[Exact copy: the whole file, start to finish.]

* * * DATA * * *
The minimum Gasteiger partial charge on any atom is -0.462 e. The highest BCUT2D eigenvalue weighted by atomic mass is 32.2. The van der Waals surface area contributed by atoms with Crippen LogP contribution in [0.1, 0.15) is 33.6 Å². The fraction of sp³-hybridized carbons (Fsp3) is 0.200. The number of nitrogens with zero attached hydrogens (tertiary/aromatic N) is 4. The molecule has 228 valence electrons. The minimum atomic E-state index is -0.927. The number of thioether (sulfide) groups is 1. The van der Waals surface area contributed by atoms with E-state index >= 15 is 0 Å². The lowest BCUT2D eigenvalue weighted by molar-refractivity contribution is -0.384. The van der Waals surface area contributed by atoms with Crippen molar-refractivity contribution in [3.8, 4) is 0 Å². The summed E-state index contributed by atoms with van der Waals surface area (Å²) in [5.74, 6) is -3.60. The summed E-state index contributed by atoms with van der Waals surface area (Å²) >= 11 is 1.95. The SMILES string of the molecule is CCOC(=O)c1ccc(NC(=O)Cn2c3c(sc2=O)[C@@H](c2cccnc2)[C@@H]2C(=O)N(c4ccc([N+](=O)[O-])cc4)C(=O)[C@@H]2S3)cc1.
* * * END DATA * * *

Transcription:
The minimum Gasteiger partial charge on any atom is -0.462 e. The highest BCUT2D eigenvalue weighted by atomic mass is 32.2. The van der Waals surface area contributed by atoms with Crippen LogP contribution in [0.1, 0.15) is 33.6 Å². The fraction of sp³-hybridized carbons (Fsp3) is 0.200. The number of nitrogens with zero attached hydrogens (tertiary/aromatic N) is 4. The molecule has 228 valence electrons. The minimum atomic E-state index is -0.927. The number of thioether (sulfide) groups is 1. The van der Waals surface area contributed by atoms with E-state index >= 15 is 0 Å². The lowest BCUT2D eigenvalue weighted by molar-refractivity contribution is -0.384. The van der Waals surface area contributed by atoms with Crippen molar-refractivity contribution in [3.8, 4) is 0 Å². The summed E-state index contributed by atoms with van der Waals surface area (Å²) in [5.74, 6) is -3.60. The summed E-state index contributed by atoms with van der Waals surface area (Å²) >= 11 is 1.95. The SMILES string of the molecule is CCOC(=O)c1ccc(NC(=O)Cn2c3c(sc2=O)[C@@H](c2cccnc2)[C@@H]2C(=O)N(c4ccc([N+](=O)[O-])cc4)C(=O)[C@@H]2S3)cc1.